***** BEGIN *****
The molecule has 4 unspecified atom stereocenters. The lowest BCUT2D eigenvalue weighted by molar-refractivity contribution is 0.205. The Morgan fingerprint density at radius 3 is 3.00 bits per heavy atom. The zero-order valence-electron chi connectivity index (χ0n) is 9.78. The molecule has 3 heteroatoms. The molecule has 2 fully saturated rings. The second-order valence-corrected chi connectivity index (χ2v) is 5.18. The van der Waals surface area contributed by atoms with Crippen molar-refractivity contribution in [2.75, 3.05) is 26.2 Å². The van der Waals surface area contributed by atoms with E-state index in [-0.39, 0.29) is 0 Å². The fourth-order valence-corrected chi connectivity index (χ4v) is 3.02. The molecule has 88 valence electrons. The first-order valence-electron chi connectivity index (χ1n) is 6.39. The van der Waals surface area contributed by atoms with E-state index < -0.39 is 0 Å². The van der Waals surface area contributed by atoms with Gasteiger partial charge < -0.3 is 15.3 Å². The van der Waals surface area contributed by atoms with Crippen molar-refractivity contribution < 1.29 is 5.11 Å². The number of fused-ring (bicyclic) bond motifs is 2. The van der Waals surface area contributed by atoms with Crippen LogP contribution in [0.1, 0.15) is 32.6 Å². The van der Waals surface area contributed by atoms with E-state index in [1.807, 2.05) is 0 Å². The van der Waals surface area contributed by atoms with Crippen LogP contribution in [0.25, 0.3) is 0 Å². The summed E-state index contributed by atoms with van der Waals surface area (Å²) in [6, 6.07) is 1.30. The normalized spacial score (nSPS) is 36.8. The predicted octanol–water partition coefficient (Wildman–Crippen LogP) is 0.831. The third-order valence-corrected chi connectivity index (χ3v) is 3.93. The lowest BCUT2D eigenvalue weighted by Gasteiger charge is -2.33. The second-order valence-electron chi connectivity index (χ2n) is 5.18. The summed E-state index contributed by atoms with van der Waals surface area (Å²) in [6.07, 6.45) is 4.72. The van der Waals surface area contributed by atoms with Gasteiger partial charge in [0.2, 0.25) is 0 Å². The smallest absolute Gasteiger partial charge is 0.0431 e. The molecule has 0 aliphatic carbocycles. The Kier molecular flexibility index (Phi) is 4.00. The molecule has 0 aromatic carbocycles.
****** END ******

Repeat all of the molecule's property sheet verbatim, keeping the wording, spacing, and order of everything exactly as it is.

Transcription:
The molecule has 4 unspecified atom stereocenters. The lowest BCUT2D eigenvalue weighted by molar-refractivity contribution is 0.205. The Morgan fingerprint density at radius 3 is 3.00 bits per heavy atom. The zero-order valence-electron chi connectivity index (χ0n) is 9.78. The molecule has 3 heteroatoms. The molecule has 2 fully saturated rings. The second-order valence-corrected chi connectivity index (χ2v) is 5.18. The van der Waals surface area contributed by atoms with Crippen molar-refractivity contribution in [2.75, 3.05) is 26.2 Å². The van der Waals surface area contributed by atoms with E-state index in [-0.39, 0.29) is 0 Å². The fourth-order valence-corrected chi connectivity index (χ4v) is 3.02. The molecule has 88 valence electrons. The first-order valence-electron chi connectivity index (χ1n) is 6.39. The van der Waals surface area contributed by atoms with E-state index < -0.39 is 0 Å². The van der Waals surface area contributed by atoms with Gasteiger partial charge < -0.3 is 15.3 Å². The van der Waals surface area contributed by atoms with Crippen molar-refractivity contribution < 1.29 is 5.11 Å². The number of fused-ring (bicyclic) bond motifs is 2. The van der Waals surface area contributed by atoms with Crippen LogP contribution in [0.1, 0.15) is 32.6 Å². The van der Waals surface area contributed by atoms with E-state index in [1.807, 2.05) is 0 Å². The van der Waals surface area contributed by atoms with Crippen LogP contribution in [0.25, 0.3) is 0 Å². The summed E-state index contributed by atoms with van der Waals surface area (Å²) in [6, 6.07) is 1.30. The normalized spacial score (nSPS) is 36.8. The predicted octanol–water partition coefficient (Wildman–Crippen LogP) is 0.831. The third-order valence-corrected chi connectivity index (χ3v) is 3.93. The lowest BCUT2D eigenvalue weighted by Gasteiger charge is -2.33. The second-order valence-electron chi connectivity index (χ2n) is 5.18. The summed E-state index contributed by atoms with van der Waals surface area (Å²) in [6.07, 6.45) is 4.72. The van der Waals surface area contributed by atoms with Gasteiger partial charge in [0.2, 0.25) is 0 Å². The smallest absolute Gasteiger partial charge is 0.0431 e. The molecule has 0 aliphatic carbocycles. The Kier molecular flexibility index (Phi) is 4.00. The molecule has 0 aromatic carbocycles.